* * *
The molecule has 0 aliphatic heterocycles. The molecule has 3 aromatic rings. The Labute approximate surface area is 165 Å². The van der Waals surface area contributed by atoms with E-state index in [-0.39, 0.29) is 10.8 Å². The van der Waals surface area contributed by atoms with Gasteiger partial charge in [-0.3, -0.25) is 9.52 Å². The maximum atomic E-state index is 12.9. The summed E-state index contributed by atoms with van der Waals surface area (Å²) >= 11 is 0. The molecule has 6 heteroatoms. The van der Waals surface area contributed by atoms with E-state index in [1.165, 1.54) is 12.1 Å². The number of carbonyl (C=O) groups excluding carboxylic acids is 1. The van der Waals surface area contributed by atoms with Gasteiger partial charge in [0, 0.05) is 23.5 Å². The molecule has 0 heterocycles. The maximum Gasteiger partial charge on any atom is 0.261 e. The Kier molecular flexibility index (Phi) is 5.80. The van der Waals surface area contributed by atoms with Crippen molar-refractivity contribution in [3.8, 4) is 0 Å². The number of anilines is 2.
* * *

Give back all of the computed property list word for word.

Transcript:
The molecule has 0 aliphatic heterocycles. The molecule has 3 aromatic rings. The Labute approximate surface area is 165 Å². The van der Waals surface area contributed by atoms with E-state index in [-0.39, 0.29) is 10.8 Å². The van der Waals surface area contributed by atoms with Gasteiger partial charge in [-0.3, -0.25) is 9.52 Å². The maximum atomic E-state index is 12.9. The summed E-state index contributed by atoms with van der Waals surface area (Å²) >= 11 is 0. The molecule has 6 heteroatoms. The van der Waals surface area contributed by atoms with E-state index in [1.165, 1.54) is 12.1 Å². The number of carbonyl (C=O) groups excluding carboxylic acids is 1. The van der Waals surface area contributed by atoms with Gasteiger partial charge in [0, 0.05) is 23.5 Å². The molecule has 0 heterocycles. The maximum Gasteiger partial charge on any atom is 0.261 e. The Kier molecular flexibility index (Phi) is 5.80. The van der Waals surface area contributed by atoms with Crippen molar-refractivity contribution in [3.8, 4) is 0 Å². The number of anilines is 2.